The Times of Israel published my new article “Jewish Innovation: Discarding Our ‘Dirty Laundry‘”:
Billions of people enjoy new technologies, while few are the innovators who command and develop the inventions that change the way we live. Consider for a moment the impact of one simple technological breakthrough in 1782 by Henry Sidgier with his innovative washing machine: For how many centuries had women slaved away on the banks of rivers beating laundry on rocks to provide families with clean clothes? Similarly, humanity still fails to recognize that it slaves just as hard as the laundress of a few centuries back, unaware that a labor-saving invention already exists that would change everything about the lifestyle we have developed over the past century.
Today, it is enough to throw a few dirty items into a machine, press one button and relax with a cup of coffee for clothes that are cleaner, faster, virtually without physical effort. Believe it or not, we don’t need to become master inventors ourselves to forever transform the way we interact with one another and run our world. The invention has already been designed and perfected. The question is whether we have despaired long enough from our outdated systems to finally come up with the innovation that can open the door to a new way of life.
Sadly, humanity is just now beginning to recognize the endless rat race it runs. Our innate egoistic inclination to build and develop has flourished over the past 70 years, and we have set up all kinds of complex systems to frame our lives. Today, we lack nothing materially and have everything in abundance, yet our lives feel increasingly bland. Surging rates of depression testify to more and more people’s unhappiness with their lives. An increasing amount of people are feeling depressed and bitter, anxious about security threats, troubled over their children’s education and future, as well as feeling that their lives lack a certain spice.
Our egoistic nature is growing, but instead of compelling us to connect correctly–with mutual respect and solidarity–and enjoy the fruits of harmonious relations, we trample on each other, seeking to benefit at the expense of others in order to fill ourselves with temporary pleasures. Common sense tells us that such behavior is unsustainable, but we’re unable to stop. Moreover, our broken relations coupled with our exponentially accelerating pace of development paves the way for ever more intense conflicts of egoism and wars of survival between us.
How many people in the world know all the details of a washing machine’s construction? Few. How many use one? Billions. In the same way that each of us didn’t have to invent the washing machine to enjoy its benefits, we also don’t need to mastermind an intricate system of ideal connections between each and every individual in the world in order to enjoy a transformation in our relations. We just need to recognize a brilliant invention when we see one and learn what buttons to push in order to use it to our benefit..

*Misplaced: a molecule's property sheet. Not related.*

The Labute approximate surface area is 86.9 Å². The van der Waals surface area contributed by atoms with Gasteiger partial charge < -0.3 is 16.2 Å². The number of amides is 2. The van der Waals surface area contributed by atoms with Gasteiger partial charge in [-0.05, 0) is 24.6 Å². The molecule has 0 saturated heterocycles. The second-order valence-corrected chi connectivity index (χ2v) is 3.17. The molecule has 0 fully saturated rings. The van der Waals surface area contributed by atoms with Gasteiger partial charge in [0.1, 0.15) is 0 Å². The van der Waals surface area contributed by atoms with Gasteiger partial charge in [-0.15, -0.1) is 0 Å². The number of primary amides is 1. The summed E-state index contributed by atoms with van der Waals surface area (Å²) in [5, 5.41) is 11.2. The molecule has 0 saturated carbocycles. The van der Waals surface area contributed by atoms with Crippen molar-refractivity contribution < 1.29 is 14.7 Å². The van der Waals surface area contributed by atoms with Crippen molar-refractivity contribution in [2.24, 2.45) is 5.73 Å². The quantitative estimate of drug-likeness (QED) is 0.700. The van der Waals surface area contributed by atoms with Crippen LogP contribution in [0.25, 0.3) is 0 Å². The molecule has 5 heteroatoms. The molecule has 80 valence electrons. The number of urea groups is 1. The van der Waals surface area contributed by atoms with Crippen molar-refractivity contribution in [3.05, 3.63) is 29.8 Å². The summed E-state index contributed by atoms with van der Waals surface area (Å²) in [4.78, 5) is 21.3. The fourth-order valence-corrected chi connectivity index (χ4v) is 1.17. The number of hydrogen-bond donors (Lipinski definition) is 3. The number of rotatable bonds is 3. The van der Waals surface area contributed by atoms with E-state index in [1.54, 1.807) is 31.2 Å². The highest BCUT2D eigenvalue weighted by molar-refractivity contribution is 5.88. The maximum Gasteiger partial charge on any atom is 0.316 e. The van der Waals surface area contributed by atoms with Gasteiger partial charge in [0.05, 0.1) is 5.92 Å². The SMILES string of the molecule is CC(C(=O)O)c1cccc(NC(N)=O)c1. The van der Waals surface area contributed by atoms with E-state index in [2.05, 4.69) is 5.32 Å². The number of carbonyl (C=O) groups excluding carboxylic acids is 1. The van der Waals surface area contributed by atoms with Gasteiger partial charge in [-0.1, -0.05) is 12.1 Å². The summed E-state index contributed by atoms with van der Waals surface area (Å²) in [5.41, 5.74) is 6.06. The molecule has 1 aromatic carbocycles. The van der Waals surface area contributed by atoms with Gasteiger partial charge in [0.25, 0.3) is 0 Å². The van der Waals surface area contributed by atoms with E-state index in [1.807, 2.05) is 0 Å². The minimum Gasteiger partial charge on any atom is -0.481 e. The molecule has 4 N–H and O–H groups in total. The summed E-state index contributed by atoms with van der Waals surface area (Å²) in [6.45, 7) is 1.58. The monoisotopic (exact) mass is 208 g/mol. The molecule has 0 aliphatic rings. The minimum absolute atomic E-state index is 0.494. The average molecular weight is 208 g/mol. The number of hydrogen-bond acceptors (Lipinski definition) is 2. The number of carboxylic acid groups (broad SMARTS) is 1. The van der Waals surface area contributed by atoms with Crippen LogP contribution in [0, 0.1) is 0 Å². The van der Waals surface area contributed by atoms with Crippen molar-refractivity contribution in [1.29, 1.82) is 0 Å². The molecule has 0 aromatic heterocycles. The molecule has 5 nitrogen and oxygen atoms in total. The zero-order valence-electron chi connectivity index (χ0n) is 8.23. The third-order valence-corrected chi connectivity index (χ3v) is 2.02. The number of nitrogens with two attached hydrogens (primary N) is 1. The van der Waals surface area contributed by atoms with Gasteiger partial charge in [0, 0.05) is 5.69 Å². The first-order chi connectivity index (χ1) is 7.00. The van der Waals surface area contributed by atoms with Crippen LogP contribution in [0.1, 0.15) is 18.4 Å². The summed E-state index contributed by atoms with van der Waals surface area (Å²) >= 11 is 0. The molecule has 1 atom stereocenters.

Jews are some of the greatest innovators in history, with more Nobel Prizes, honors and distinctions per capita than any other people, but without doubt their greatest invention is yet to be revealed in our generation. It is an innovation that has potential to fill humanity with happiness and save it from great suffering: the wisdom of Kabbalah, which was made specifically to be revealed and used in our era. However, strangely enough, even among Jews themselves, few are aware of the powerful tool we have at our fingertips.
What is it about the wisdom of Kabbalah that makes it the greatest invention of all time? It is that Kabbalah is a method that can connect people, even those most opposed each other. It can guide anyone who so desires to transcend their inborn egoism and live in ideal bliss. Also, to make the invention work for us, we do not have to be great experts or become saints. Just as most people operate washing machines without understanding how they work, the same applies to Kabbalah. Ultimately, this method works to bring us closer together, and by so doing, we draw a connective power inherent in nature, fill our world with warmth, happiness and confidence, and also alleviate suffering.
Becoming practitioners of this method means discarding our “dirty laundry”—the ego that seeks to enjoy at the expense of others—by shaping a well-oiled connection with others: building a strong bond that cleanses our hearts. The wisdom of Kabbalah is derived from the elementary structure of nature itself. Nature strives instinctively for balance, equality and perfection. Since we are part of nature, by aiming ourselves to be like nature, we then enter into its flow and act accordingly in our connections, with equality and mutual consideration. The only difference is that we have to make the conscious choice to use the method and create these positive connections among each other. I invite anyone who so desires to get started with a free introductory course.